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Police Forces in India UPSC NOTE

 Current state of police forces in India

  • However, what cannot be swept under the carpet is the undeniable fact that the police have still to earn the trust and confidence of a majority of the populace. 

  • Their image in the public eye continues to be abysmal and no respectable citizen would ever want to go into a police station in India to seek help unless he is in extreme distress.

  • It is unfortunate that even seven decades after India’s Independence, citizens do not have a guardian organisation that will reach out to the poorest in the community. 

  • This is why despite the honest intentions of the executive, there has been no upgradation in the reputation of our police forces

  • No police commission has been able to do much in this regard except to make a few inane observations.

  • An added complexity is the growing discord between the Centre and a few Opposition-led States. 

Federal Issues and IPS

  • The ‘New Delhi-conceived and managed’ Indian Police Service (IPS) is perceived to be ‘a permanent irritant’ to some States who look upon the IPS as unreliable intruders over whom they have no control.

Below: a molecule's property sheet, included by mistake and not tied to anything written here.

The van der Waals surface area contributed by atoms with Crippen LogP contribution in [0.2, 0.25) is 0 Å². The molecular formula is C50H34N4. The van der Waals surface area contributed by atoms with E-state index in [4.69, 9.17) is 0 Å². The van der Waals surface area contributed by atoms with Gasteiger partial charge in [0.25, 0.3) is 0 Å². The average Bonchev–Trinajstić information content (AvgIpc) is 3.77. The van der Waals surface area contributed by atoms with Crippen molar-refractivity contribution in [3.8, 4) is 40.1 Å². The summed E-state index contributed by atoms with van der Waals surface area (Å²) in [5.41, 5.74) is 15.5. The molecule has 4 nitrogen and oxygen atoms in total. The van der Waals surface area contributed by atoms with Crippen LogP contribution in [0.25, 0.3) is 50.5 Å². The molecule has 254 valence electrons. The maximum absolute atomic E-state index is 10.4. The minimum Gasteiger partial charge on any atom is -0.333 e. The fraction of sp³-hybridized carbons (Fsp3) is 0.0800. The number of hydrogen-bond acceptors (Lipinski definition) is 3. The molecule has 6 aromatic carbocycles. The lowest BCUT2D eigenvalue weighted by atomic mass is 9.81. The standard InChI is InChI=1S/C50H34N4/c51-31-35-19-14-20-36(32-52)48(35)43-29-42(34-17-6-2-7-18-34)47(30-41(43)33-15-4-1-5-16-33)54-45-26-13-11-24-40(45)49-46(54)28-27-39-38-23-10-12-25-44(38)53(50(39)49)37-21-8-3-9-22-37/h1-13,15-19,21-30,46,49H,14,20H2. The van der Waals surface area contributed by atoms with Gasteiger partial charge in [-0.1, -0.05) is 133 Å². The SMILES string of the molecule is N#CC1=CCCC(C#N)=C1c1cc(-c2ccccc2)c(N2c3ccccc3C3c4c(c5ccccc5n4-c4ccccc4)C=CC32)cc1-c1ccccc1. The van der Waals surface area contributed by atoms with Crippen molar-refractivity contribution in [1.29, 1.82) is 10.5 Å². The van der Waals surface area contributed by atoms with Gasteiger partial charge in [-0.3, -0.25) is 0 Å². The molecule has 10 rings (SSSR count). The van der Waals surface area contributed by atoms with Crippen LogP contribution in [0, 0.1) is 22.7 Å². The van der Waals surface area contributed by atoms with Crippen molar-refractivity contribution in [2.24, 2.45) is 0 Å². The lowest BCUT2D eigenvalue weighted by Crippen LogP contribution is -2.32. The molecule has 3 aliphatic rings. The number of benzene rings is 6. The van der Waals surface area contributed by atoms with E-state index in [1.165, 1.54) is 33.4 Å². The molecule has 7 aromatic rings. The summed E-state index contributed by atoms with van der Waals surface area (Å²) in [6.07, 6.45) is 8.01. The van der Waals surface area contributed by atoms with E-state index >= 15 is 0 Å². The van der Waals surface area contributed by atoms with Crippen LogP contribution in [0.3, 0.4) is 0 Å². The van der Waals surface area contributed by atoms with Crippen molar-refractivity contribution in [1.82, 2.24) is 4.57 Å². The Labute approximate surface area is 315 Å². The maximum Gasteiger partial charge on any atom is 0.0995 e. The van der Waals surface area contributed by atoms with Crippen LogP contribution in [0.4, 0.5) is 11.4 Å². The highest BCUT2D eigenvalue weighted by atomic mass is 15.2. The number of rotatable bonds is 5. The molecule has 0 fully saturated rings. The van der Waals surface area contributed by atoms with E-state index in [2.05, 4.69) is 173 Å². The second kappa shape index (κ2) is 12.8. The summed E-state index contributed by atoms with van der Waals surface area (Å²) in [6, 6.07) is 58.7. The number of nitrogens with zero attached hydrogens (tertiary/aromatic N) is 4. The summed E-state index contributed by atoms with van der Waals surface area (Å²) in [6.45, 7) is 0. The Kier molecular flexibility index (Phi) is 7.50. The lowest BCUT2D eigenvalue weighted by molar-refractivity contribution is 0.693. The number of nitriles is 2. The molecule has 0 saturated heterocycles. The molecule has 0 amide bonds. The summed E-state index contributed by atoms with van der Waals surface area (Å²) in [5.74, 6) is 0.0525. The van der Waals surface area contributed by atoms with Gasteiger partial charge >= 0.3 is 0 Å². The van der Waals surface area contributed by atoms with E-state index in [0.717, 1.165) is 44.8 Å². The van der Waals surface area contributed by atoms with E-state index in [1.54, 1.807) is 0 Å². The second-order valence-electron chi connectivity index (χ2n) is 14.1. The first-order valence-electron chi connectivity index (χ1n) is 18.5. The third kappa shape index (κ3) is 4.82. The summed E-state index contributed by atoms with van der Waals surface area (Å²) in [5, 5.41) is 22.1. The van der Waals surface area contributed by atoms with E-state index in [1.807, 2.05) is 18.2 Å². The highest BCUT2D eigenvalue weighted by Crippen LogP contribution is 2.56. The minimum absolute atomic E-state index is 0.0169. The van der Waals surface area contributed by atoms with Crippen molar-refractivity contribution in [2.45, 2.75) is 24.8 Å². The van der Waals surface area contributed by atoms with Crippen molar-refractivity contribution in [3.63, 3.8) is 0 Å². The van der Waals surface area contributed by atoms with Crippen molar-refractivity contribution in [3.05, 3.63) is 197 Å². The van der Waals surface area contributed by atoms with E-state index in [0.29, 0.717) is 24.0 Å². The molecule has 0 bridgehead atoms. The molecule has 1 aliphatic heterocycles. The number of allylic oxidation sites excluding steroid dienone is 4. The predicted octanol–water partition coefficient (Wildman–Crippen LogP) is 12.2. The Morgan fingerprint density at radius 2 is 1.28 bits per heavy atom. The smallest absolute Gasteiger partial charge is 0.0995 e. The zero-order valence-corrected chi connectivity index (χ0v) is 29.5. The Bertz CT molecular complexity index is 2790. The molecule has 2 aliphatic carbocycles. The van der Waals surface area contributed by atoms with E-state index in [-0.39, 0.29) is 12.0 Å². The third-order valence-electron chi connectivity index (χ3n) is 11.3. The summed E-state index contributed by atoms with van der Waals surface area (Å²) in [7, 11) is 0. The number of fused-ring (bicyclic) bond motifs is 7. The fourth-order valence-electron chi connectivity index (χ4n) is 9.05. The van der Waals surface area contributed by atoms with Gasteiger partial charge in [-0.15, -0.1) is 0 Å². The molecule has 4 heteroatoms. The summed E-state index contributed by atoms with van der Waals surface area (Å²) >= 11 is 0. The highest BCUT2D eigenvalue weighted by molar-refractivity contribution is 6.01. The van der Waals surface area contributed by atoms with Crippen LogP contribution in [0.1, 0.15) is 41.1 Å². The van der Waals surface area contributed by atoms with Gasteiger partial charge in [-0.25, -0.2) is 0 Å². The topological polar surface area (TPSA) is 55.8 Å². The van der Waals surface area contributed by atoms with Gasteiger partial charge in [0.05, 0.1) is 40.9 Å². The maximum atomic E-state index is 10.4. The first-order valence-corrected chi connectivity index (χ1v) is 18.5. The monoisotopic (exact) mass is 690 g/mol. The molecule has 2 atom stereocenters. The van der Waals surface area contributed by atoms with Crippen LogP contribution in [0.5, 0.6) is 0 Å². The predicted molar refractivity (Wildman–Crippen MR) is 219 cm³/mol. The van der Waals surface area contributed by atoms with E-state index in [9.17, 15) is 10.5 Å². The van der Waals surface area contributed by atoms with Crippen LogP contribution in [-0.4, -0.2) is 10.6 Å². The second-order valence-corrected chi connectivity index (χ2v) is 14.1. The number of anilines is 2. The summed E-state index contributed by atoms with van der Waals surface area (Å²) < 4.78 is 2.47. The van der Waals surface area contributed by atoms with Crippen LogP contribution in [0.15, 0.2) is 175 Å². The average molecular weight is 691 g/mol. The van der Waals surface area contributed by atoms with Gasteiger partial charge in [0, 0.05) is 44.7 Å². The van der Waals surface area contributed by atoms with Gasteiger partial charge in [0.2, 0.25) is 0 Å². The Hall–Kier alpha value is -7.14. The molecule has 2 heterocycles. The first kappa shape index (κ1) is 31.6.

• States would prefer to have their own recruits vis-à-vis those with divided loyalties.

  • This is likely to exacerbate itself in the years to come

  • I wonder whether this delicate subject was discussed at all in Jaipur. 

  • The role of the Enforcement Directorate (ED) and the implications it has for federal governance will have to be sorted out sooner rather than later. 

  • The attacks on ED officers in a few places in India is unfortunate and poses a danger to relations between New Delhi and States.

  • This is the argument against the IPS, notwithstanding the fact the IPS officer is rated highly for his or her sharp mind and zeal

  • A major restructuring that narrows the gap between the higher ranks and the lower ranks could help in any exercise to drastically improve the quality of policing. 

  • Knowledge and integrity will have to go together alongside genuine empathy for the common man if the image of India’s police force has to improve.

Key issues and suggest potential improvements

  • Low Police-Population Ratio: State police forces had 24% vacancies (about 5.5 lakh vacancies) in January 2016. 

  • Hence, while the sanctioned police strength was 181 police per lakh persons in 2016, the actual strength was 137 police. 

  • Note that the United Nations recommended 222 policemen per lakh population.

  • As a result of understaffing, policemen are overburdened with work, which not only reduces their effectiveness and efficiency (resulting in poor investigations), but also leads to psychological distress and leads to pendencies of cases.

  • Political Superimposition: According to police laws, both the Central and State police forces are under the control of political executives

  • Police priorities are frequently changed by political leaders according to the political mood of the state.

  • The Second ARC  noted in 2007 that politicians unduly influenced police personnel for personal or political reasons.